What is PMO or Project Management Office?

Let us first understand, what is PMO? “PMO is a management structure that standardizes the project-related governance processes and facilitates the sharing of resources, methodologies, tools, and techniques”. The PMO functions range from providing project management support to actually being responsible for the direct management of one or more projects. The project management office (PMO) is usually a centralized organizational unit that oversees the management of projects and programs throughout the organization.

PMO Functions:

The most common reason a company starts a project management office is to establish and maintain procedures and standards for project management methodologies and to manage resources assigned to the projects in the PMO. After understanding the project management office definition, let us review its types. There are several pmo functions in an organizations, each varying in the degree of control and influence they have on projects within the organization, such as:

project management office


Supportive PMOs provide a consultative role to projects by supplying templates, best practices, training, access to information and lessons learned from other projects. This type of project management office serves as a project repository. The degree of control provided by the PMO is low.


Controlling PMOs provide support and require compliance through various means. Compliance may involve adopting project management frameworks or methodologies, using specific templates, forms and tools, or conformance to governance. And it is based on the project management principles. The degree of control provided by the PMO is moderate.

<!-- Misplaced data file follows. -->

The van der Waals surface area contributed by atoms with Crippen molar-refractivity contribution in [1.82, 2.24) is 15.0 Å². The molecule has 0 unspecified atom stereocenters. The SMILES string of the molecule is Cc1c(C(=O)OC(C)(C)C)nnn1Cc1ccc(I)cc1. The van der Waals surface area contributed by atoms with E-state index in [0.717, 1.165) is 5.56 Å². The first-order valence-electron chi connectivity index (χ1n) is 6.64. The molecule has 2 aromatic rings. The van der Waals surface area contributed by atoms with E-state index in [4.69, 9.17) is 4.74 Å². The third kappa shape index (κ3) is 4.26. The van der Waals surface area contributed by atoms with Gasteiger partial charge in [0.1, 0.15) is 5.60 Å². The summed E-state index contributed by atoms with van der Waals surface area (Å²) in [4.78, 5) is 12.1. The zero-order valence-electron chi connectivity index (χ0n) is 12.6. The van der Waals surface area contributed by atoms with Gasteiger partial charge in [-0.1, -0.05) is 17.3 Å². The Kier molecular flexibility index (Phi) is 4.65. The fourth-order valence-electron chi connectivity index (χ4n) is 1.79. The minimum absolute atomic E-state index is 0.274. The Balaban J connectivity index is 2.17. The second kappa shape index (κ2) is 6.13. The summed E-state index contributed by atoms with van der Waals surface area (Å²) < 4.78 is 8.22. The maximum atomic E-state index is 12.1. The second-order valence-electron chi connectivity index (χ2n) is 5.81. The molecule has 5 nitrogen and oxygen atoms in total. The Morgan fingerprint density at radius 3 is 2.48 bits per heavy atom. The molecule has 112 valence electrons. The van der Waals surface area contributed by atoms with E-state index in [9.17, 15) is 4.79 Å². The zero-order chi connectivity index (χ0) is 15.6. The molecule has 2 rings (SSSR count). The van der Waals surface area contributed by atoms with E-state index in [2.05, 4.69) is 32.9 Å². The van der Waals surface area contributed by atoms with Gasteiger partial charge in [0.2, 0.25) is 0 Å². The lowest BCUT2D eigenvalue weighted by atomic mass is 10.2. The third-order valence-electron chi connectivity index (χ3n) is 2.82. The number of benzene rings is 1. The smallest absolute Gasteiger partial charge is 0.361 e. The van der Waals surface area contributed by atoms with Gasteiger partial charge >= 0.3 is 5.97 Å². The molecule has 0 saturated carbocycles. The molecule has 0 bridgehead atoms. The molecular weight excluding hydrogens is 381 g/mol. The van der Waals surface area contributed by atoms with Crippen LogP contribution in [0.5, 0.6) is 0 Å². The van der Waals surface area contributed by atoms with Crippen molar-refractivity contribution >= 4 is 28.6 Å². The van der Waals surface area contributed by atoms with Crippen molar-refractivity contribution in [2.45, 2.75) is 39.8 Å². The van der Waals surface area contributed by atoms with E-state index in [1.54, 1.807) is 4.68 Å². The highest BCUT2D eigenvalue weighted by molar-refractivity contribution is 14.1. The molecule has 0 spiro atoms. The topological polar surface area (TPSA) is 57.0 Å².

Directive PMOs take control of the projects by directly managing the projects. The degree of control provided by the project management office is high.

As it is cleared in the project management office functions, the projects supported or administered may not be related, other than by being managed together. The specific form, function, and structure of a project management office are dependent upon the needs of the organization that it supports. A PMO may have the authority to act as an integral stakeholder and a key decision maker throughout the life of each project, to make recommendations, or to terminate projects or take other actions, as required, to remain aligned with the business objectives. In addition, the PMO may be involved in the selection, management, and deployment of shared or dedicated project resources.

The office supports project managers in a variety of ways which may include, but are not limited to:

  • Managing shared resources across all projects administered by the PMO;
  • Identifying and developing project management methodology, best practices, and standards;
  • Coaching, mentoring, training, and oversight;
  • Monitoring compliance with project management standards, policies, procedures, and templates by means of project audits;
  • Developing and managing project policies, procedures, templates, and other shared documentation (organizational process assets); and
  • Coordinating communication across projects.
pmo functions

Remember: The establishment of a PMO is not required in order for you to apply good project management practices to your next project.

This lecture is a part of diploma in project management and project management degree online programs offered by AIMS Education.